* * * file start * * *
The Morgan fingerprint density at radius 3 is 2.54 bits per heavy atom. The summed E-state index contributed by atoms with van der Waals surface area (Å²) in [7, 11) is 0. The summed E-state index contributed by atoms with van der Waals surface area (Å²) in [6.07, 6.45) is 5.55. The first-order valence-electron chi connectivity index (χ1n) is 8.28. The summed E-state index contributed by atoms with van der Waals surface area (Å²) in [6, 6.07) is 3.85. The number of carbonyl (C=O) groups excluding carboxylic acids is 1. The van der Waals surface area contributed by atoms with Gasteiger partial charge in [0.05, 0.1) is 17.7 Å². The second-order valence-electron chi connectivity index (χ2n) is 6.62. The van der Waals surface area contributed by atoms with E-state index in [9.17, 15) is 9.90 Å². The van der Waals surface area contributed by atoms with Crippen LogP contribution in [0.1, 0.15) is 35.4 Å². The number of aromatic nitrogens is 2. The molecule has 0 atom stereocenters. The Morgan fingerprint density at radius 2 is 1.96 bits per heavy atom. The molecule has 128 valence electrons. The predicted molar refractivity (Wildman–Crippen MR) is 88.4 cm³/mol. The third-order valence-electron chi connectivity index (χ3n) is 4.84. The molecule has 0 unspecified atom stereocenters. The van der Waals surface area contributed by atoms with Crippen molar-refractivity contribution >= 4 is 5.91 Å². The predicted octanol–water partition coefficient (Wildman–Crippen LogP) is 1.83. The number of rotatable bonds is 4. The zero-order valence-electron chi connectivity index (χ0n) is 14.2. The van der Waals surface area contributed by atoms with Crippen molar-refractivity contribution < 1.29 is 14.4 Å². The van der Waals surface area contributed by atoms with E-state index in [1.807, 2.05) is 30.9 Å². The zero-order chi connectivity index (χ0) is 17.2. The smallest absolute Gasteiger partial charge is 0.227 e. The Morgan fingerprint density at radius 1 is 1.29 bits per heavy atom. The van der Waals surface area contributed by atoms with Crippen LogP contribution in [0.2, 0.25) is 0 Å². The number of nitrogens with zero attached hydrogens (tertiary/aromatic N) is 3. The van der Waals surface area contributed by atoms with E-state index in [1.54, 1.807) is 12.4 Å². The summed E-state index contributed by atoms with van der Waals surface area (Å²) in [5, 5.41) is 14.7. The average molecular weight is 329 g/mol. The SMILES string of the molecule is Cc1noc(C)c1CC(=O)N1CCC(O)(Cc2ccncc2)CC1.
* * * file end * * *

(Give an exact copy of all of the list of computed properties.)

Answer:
The Morgan fingerprint density at radius 3 is 2.54 bits per heavy atom. The summed E-state index contributed by atoms with van der Waals surface area (Å²) in [7, 11) is 0. The summed E-state index contributed by atoms with van der Waals surface area (Å²) in [6.07, 6.45) is 5.55. The first-order valence-electron chi connectivity index (χ1n) is 8.28. The summed E-state index contributed by atoms with van der Waals surface area (Å²) in [6, 6.07) is 3.85. The number of carbonyl (C=O) groups excluding carboxylic acids is 1. The van der Waals surface area contributed by atoms with Gasteiger partial charge in [0.05, 0.1) is 17.7 Å². The second-order valence-electron chi connectivity index (χ2n) is 6.62. The van der Waals surface area contributed by atoms with E-state index in [9.17, 15) is 9.90 Å². The van der Waals surface area contributed by atoms with Crippen LogP contribution in [0.1, 0.15) is 35.4 Å². The number of aromatic nitrogens is 2. The molecule has 0 atom stereocenters. The Morgan fingerprint density at radius 2 is 1.96 bits per heavy atom. The molecule has 128 valence electrons. The predicted molar refractivity (Wildman–Crippen MR) is 88.4 cm³/mol. The third-order valence-electron chi connectivity index (χ3n) is 4.84. The molecule has 0 unspecified atom stereocenters. The van der Waals surface area contributed by atoms with Crippen molar-refractivity contribution >= 4 is 5.91 Å². The predicted octanol–water partition coefficient (Wildman–Crippen LogP) is 1.83. The number of rotatable bonds is 4. The zero-order valence-electron chi connectivity index (χ0n) is 14.2. The van der Waals surface area contributed by atoms with Crippen molar-refractivity contribution < 1.29 is 14.4 Å². The van der Waals surface area contributed by atoms with E-state index in [1.807, 2.05) is 30.9 Å². The zero-order chi connectivity index (χ0) is 17.2. The smallest absolute Gasteiger partial charge is 0.227 e. The Morgan fingerprint density at radius 1 is 1.29 bits per heavy atom. The van der Waals surface area contributed by atoms with Crippen LogP contribution in [0.2, 0.25) is 0 Å². The number of nitrogens with zero attached hydrogens (tertiary/aromatic N) is 3. The van der Waals surface area contributed by atoms with E-state index in [1.54, 1.807) is 12.4 Å². The summed E-state index contributed by atoms with van der Waals surface area (Å²) in [5, 5.41) is 14.7. The average molecular weight is 329 g/mol. The SMILES string of the molecule is Cc1noc(C)c1CC(=O)N1CCC(O)(Cc2ccncc2)CC1.